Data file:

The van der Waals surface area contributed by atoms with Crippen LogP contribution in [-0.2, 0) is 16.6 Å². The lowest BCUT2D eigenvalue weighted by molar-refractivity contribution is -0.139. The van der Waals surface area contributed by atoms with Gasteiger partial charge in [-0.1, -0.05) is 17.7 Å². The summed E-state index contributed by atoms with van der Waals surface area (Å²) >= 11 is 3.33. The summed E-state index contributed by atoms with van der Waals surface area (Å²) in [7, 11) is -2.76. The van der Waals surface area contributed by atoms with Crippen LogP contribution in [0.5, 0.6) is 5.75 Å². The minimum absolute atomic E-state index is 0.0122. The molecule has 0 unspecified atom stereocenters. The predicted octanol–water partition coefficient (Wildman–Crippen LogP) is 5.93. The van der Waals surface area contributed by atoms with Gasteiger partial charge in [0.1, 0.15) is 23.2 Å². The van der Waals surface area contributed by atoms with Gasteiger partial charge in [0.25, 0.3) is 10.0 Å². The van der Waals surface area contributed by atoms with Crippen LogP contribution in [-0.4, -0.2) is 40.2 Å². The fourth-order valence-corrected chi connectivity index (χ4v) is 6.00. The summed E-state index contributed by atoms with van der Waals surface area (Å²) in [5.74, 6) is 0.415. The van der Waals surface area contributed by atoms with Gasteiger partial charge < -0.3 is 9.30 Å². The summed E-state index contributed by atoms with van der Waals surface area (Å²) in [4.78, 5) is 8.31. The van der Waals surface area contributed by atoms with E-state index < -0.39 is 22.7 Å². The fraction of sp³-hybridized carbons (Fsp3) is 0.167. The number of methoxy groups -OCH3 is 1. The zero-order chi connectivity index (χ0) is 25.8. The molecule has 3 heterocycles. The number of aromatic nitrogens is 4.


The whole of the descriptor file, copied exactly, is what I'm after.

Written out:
The van der Waals surface area contributed by atoms with Crippen LogP contribution in [-0.2, 0) is 16.6 Å². The lowest BCUT2D eigenvalue weighted by molar-refractivity contribution is -0.139. The van der Waals surface area contributed by atoms with Gasteiger partial charge in [-0.1, -0.05) is 17.7 Å². The summed E-state index contributed by atoms with van der Waals surface area (Å²) >= 11 is 3.33. The summed E-state index contributed by atoms with van der Waals surface area (Å²) in [7, 11) is -2.76. The van der Waals surface area contributed by atoms with Crippen LogP contribution in [0.5, 0.6) is 5.75 Å². The minimum absolute atomic E-state index is 0.0122. The molecule has 0 unspecified atom stereocenters. The predicted octanol–water partition coefficient (Wildman–Crippen LogP) is 5.93. The van der Waals surface area contributed by atoms with Gasteiger partial charge in [0.1, 0.15) is 23.2 Å². The van der Waals surface area contributed by atoms with Gasteiger partial charge in [0.25, 0.3) is 10.0 Å². The van der Waals surface area contributed by atoms with Crippen LogP contribution in [-0.4, -0.2) is 40.2 Å². The fourth-order valence-corrected chi connectivity index (χ4v) is 6.00. The summed E-state index contributed by atoms with van der Waals surface area (Å²) in [5.74, 6) is 0.415. The van der Waals surface area contributed by atoms with Gasteiger partial charge < -0.3 is 9.30 Å². The summed E-state index contributed by atoms with van der Waals surface area (Å²) in [4.78, 5) is 8.31. The van der Waals surface area contributed by atoms with E-state index < -0.39 is 22.7 Å². The fraction of sp³-hybridized carbons (Fsp3) is 0.167. The number of methoxy groups -OCH3 is 1. The zero-order chi connectivity index (χ0) is 25.8. The molecule has 3 heterocycles. The number of aromatic nitrogens is 4.